Post-tension cables give concrete greater strength, reducing the chances of cracks and separation in slab foundations, floors, patios and other concrete elements. Post-tensioning is used in all kinds of construction, including residential.
How Post-Tensioning Works
To create post-tensioned concrete, workers run steel cables, or "tendons," through the area where the concrete slab will be poured. The concrete is poured and allowed to cure. The cables are then "tensioned," or stretched, and anchored. The tension on the cables compresses the concrete, giving the slab added strength.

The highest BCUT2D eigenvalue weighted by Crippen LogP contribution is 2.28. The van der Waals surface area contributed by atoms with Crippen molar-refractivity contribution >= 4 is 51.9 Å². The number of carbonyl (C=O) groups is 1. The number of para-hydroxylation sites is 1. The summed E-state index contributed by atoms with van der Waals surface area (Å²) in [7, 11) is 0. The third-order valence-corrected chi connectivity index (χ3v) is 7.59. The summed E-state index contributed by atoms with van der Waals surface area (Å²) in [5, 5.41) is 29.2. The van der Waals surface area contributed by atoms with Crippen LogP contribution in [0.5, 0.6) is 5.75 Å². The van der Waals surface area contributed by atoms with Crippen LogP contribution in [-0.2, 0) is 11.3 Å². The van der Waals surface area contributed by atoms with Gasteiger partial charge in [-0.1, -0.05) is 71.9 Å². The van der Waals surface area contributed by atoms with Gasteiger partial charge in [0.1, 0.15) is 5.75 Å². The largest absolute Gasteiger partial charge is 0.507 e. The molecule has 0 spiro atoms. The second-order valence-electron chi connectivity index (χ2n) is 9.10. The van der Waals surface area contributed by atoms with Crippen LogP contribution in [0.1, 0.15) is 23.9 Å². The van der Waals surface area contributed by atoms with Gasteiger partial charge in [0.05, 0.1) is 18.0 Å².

Cables vs. Rebar
Post-tension cables create "prestressed" concrete, which is different from the reinforced concrete created by pouring the slab around a grid of reinforcing bars, or "rebar." Rebar helps support the weight of loads placed on the slab and limits how wide a crack can get, but it doesn't prevent cracking itself. Prestressed concrete is designed for crack-resistance and enhances the ability of the concrete to bear loads.
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